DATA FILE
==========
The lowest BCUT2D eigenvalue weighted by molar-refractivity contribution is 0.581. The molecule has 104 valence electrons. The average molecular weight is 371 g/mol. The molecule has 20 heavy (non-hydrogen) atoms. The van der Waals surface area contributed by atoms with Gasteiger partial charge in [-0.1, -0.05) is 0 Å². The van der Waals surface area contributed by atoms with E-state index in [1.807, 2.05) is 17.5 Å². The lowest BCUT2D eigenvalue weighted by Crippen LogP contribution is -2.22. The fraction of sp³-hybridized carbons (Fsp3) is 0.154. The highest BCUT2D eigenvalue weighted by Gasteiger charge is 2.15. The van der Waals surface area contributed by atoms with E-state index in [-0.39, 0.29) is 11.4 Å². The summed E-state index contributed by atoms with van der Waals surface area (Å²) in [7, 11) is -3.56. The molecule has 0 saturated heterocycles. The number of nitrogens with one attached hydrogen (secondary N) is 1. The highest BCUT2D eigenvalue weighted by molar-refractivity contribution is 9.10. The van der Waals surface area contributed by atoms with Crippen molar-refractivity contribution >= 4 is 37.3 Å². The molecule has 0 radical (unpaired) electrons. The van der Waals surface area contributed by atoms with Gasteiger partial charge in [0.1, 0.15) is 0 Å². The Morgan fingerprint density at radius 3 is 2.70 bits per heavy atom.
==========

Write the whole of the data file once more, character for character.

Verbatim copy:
The lowest BCUT2D eigenvalue weighted by molar-refractivity contribution is 0.581. The molecule has 104 valence electrons. The average molecular weight is 371 g/mol. The molecule has 20 heavy (non-hydrogen) atoms. The van der Waals surface area contributed by atoms with Gasteiger partial charge in [-0.1, -0.05) is 0 Å². The van der Waals surface area contributed by atoms with E-state index in [1.807, 2.05) is 17.5 Å². The lowest BCUT2D eigenvalue weighted by Crippen LogP contribution is -2.22. The fraction of sp³-hybridized carbons (Fsp3) is 0.154. The highest BCUT2D eigenvalue weighted by Gasteiger charge is 2.15. The van der Waals surface area contributed by atoms with E-state index in [-0.39, 0.29) is 11.4 Å². The summed E-state index contributed by atoms with van der Waals surface area (Å²) in [7, 11) is -3.56. The molecule has 0 saturated heterocycles. The number of nitrogens with one attached hydrogen (secondary N) is 1. The highest BCUT2D eigenvalue weighted by molar-refractivity contribution is 9.10. The van der Waals surface area contributed by atoms with Crippen molar-refractivity contribution >= 4 is 37.3 Å². The molecule has 0 radical (unpaired) electrons. The van der Waals surface area contributed by atoms with Gasteiger partial charge in [0.1, 0.15) is 0 Å². The Morgan fingerprint density at radius 3 is 2.70 bits per heavy atom.